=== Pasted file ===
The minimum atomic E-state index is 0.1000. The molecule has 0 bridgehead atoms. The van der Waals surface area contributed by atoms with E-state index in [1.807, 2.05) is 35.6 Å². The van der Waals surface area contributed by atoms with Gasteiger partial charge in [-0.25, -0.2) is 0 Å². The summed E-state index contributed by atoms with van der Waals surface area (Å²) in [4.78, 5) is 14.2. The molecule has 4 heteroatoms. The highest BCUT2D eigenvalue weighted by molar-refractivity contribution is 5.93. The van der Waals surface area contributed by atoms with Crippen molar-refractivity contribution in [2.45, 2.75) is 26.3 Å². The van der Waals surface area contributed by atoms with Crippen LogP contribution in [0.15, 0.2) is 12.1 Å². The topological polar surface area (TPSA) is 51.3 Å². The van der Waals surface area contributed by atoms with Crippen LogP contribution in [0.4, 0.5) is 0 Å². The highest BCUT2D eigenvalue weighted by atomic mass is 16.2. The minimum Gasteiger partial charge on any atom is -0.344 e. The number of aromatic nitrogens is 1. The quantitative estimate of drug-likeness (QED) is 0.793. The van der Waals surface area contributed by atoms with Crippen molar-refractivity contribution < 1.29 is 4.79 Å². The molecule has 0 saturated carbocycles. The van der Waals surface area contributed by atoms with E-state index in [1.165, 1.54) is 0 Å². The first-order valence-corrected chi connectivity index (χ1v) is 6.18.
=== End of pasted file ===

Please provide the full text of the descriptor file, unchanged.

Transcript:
The minimum atomic E-state index is 0.1000. The molecule has 0 bridgehead atoms. The van der Waals surface area contributed by atoms with E-state index in [1.807, 2.05) is 35.6 Å². The van der Waals surface area contributed by atoms with Gasteiger partial charge in [-0.25, -0.2) is 0 Å². The summed E-state index contributed by atoms with van der Waals surface area (Å²) in [4.78, 5) is 14.2. The molecule has 4 heteroatoms. The highest BCUT2D eigenvalue weighted by molar-refractivity contribution is 5.93. The van der Waals surface area contributed by atoms with Crippen molar-refractivity contribution in [2.45, 2.75) is 26.3 Å². The van der Waals surface area contributed by atoms with Crippen LogP contribution in [0.15, 0.2) is 12.1 Å². The topological polar surface area (TPSA) is 51.3 Å². The van der Waals surface area contributed by atoms with Crippen LogP contribution in [0.4, 0.5) is 0 Å². The highest BCUT2D eigenvalue weighted by atomic mass is 16.2. The minimum Gasteiger partial charge on any atom is -0.344 e. The number of aromatic nitrogens is 1. The quantitative estimate of drug-likeness (QED) is 0.793. The van der Waals surface area contributed by atoms with Crippen molar-refractivity contribution < 1.29 is 4.79 Å². The molecule has 0 saturated carbocycles. The van der Waals surface area contributed by atoms with E-state index in [1.165, 1.54) is 0 Å². The first-order valence-corrected chi connectivity index (χ1v) is 6.18.